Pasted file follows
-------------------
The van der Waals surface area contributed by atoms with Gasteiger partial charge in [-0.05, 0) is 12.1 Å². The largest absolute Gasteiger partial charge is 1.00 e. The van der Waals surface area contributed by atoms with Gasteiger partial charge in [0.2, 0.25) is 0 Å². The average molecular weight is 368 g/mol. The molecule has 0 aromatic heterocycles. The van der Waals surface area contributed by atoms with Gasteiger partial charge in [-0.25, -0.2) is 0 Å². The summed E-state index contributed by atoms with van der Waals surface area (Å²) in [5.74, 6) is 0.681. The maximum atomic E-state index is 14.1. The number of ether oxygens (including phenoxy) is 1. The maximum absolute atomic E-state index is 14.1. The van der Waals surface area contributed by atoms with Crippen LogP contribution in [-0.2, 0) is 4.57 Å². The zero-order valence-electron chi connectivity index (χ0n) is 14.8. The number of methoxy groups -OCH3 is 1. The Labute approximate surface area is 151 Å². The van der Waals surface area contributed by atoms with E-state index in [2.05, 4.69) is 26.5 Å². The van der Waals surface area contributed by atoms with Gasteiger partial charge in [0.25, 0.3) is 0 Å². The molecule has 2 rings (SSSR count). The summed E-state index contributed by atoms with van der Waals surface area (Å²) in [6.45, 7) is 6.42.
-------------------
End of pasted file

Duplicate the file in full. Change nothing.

The van der Waals surface area contributed by atoms with Gasteiger partial charge in [-0.05, 0) is 12.1 Å². The largest absolute Gasteiger partial charge is 1.00 e. The van der Waals surface area contributed by atoms with Gasteiger partial charge in [0.2, 0.25) is 0 Å². The average molecular weight is 368 g/mol. The molecule has 0 aromatic heterocycles. The van der Waals surface area contributed by atoms with Gasteiger partial charge in [-0.25, -0.2) is 0 Å². The summed E-state index contributed by atoms with van der Waals surface area (Å²) in [5.74, 6) is 0.681. The maximum atomic E-state index is 14.1. The number of ether oxygens (including phenoxy) is 1. The maximum absolute atomic E-state index is 14.1. The van der Waals surface area contributed by atoms with Crippen LogP contribution in [-0.2, 0) is 4.57 Å². The zero-order valence-electron chi connectivity index (χ0n) is 14.8. The number of methoxy groups -OCH3 is 1. The Labute approximate surface area is 151 Å². The van der Waals surface area contributed by atoms with E-state index in [2.05, 4.69) is 26.5 Å². The van der Waals surface area contributed by atoms with Gasteiger partial charge in [0.25, 0.3) is 0 Å². The molecule has 2 rings (SSSR count). The summed E-state index contributed by atoms with van der Waals surface area (Å²) in [6.45, 7) is 6.42.